On that point in and of itself, I really doubt it, partly because purely supernatural beings don't usually exist in the Whoniverse, and partly because I think it very unlikely indeed that Peter Capaldi's Doctor is going to die for real in the next episode. But then again, even if they aren't dead, we still have a black character becoming the first victim of something-or-other - and it clearly isn't a very nice something-or-other either, because getting burnt or drowned and then returning and wanting to kill other people with axes isn't very high on anybody's bucket-list. At the very least, they have had their agency removed in order to become unwilling transmitters for somebody else's message. So while I'm holding actual fire on this for now, I'm still unimpressed, and not at all sure that any kind of oh-so-clever reveal about how what looks awfully like racism right now isn't 'really' racism after all will really make this better.

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( 12 comments — Leave a comment )
Oct. 3rd, 2015 10:13 pm (UTC)
Whoa! Spoiler alert on those episode titles! Having said that, I thought "Zygons" at the mention of Caithness.

Edited at 2015-10-03 10:14 pm (UTC)
Oct. 3rd, 2015 10:14 pm (UTC)
Two parters are back and it was a great story ,overall , and now i cannot wit to see the second part.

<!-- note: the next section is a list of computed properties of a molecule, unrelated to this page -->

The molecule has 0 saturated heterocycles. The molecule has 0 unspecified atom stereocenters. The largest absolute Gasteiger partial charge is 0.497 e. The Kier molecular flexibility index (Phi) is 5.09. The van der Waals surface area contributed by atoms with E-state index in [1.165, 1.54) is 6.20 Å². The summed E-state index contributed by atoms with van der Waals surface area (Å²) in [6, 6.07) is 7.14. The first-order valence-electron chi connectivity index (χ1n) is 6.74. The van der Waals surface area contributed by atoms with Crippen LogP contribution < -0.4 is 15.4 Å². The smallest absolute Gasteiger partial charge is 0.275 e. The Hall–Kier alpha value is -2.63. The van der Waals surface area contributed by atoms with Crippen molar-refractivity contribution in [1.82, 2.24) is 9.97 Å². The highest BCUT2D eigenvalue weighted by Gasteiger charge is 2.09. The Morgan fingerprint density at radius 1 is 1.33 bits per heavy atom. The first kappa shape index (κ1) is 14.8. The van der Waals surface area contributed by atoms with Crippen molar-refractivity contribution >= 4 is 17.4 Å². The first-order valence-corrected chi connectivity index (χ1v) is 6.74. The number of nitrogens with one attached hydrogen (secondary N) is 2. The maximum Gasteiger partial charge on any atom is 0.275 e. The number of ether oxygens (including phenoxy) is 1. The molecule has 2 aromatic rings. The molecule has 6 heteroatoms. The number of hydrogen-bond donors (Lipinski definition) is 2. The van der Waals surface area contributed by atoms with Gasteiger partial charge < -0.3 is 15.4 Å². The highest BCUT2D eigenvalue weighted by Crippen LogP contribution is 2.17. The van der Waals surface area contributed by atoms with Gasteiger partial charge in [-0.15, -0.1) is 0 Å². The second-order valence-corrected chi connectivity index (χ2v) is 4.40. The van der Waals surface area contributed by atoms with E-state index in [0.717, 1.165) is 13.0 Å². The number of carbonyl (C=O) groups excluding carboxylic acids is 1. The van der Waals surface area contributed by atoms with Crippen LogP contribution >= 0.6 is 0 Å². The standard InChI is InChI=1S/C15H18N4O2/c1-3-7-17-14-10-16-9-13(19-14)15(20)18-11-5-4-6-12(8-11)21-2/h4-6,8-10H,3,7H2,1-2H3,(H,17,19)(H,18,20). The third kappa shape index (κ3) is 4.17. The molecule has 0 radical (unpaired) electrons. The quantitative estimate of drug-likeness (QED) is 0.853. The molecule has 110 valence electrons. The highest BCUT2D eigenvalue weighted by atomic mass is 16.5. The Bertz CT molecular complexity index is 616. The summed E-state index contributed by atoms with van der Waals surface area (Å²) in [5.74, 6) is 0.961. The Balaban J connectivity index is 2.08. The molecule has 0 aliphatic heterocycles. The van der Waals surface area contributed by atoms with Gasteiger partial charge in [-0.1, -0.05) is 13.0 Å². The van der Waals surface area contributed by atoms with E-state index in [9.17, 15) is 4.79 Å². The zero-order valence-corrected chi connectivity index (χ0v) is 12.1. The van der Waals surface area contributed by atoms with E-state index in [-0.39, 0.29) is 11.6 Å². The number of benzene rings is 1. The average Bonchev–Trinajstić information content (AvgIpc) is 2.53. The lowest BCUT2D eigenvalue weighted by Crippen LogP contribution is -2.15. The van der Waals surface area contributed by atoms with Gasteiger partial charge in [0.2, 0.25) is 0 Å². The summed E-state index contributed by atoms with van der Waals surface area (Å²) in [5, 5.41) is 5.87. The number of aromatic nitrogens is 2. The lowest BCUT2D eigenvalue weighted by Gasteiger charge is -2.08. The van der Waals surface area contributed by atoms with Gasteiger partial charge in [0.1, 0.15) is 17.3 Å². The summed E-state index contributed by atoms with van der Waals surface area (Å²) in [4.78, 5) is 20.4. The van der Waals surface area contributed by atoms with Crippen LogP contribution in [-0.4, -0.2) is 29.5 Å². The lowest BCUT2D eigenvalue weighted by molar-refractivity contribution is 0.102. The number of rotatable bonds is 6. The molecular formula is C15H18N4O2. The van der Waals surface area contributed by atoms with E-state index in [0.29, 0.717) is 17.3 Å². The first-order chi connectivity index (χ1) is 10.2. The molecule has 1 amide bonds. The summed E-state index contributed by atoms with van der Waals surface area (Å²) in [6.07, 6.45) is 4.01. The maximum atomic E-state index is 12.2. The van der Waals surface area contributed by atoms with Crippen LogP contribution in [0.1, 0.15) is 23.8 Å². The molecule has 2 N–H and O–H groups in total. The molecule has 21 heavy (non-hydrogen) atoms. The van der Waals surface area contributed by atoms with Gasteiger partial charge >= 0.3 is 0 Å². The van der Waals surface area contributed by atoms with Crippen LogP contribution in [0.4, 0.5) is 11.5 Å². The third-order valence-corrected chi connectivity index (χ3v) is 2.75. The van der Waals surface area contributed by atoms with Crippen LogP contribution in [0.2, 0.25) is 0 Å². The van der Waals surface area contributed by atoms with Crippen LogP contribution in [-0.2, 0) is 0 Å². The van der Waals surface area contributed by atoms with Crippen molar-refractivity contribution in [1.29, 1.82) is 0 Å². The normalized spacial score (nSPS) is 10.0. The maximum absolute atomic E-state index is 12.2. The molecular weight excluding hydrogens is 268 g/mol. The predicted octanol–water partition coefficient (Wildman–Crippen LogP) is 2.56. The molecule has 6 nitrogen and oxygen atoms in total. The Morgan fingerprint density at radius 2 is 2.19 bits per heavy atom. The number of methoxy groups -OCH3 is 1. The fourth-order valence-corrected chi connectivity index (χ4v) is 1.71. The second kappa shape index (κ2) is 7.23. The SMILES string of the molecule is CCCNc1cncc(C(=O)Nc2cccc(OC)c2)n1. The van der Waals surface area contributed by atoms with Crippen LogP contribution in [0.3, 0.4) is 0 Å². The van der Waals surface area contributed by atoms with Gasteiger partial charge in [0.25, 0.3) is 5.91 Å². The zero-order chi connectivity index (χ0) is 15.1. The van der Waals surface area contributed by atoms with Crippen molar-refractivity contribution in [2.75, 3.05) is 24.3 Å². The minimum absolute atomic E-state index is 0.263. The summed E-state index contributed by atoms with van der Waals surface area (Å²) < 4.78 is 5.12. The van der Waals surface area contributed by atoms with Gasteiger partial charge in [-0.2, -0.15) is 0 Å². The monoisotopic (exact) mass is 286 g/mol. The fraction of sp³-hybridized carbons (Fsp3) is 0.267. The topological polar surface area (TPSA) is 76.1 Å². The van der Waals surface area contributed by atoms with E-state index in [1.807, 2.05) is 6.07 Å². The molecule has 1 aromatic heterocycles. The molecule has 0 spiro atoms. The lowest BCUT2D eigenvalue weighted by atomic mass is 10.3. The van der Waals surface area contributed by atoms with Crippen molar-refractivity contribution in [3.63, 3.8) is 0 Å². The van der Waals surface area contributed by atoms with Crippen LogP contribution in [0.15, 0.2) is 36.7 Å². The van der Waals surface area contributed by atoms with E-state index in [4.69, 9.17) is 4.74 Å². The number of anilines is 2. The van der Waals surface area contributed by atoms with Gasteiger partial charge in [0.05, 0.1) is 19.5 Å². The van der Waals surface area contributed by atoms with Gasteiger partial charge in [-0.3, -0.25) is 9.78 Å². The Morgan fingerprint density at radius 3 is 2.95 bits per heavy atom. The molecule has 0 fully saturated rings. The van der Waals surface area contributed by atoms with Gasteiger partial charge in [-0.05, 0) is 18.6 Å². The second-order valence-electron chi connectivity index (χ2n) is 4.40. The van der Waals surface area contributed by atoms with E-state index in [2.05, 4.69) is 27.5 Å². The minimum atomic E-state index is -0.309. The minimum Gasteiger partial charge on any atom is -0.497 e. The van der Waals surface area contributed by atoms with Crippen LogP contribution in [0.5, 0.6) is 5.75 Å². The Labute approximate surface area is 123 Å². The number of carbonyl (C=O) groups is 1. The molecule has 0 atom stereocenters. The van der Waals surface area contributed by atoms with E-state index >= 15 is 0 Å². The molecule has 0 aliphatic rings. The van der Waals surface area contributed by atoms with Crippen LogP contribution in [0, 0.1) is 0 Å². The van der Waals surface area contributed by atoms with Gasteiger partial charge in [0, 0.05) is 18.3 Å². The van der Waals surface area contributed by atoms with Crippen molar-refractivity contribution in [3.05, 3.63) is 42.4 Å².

Oct. 4th, 2015 06:52 am (UTC)
Danny Pink died right at the start of Dark Water, too.
Oct. 4th, 2015 11:43 am (UTC)
It's a systemic issue in Doctor Who. Someone did a statistical survey back in 2010 which showed the proportion of white to BaME character deaths per season, and the disparity was striking - but unfortunately if you click on that link now, it's no longer very enlightening, as the graphs were obviously hosted remotely and have now gone. :-(

There's a very partial list included in the 'Live Action TV' folder on the Black Dude Dies First page on TV tropes, but I can think of loads more - like Vampires of Venice, Journey to the Centre of the TARDIS, Asylum of the Daleks. It's just constant and relentless, and I can't believe they keep being so (apparently) oblivious to it while obviously making serious efforts towards diversity elsewhere at the same time.

Edited at 2015-10-04 11:44 am (UTC)
Oct. 5th, 2015 11:00 am (UTC)
Do you know if Doctor Who is noticibly worse than other contemporary programmes?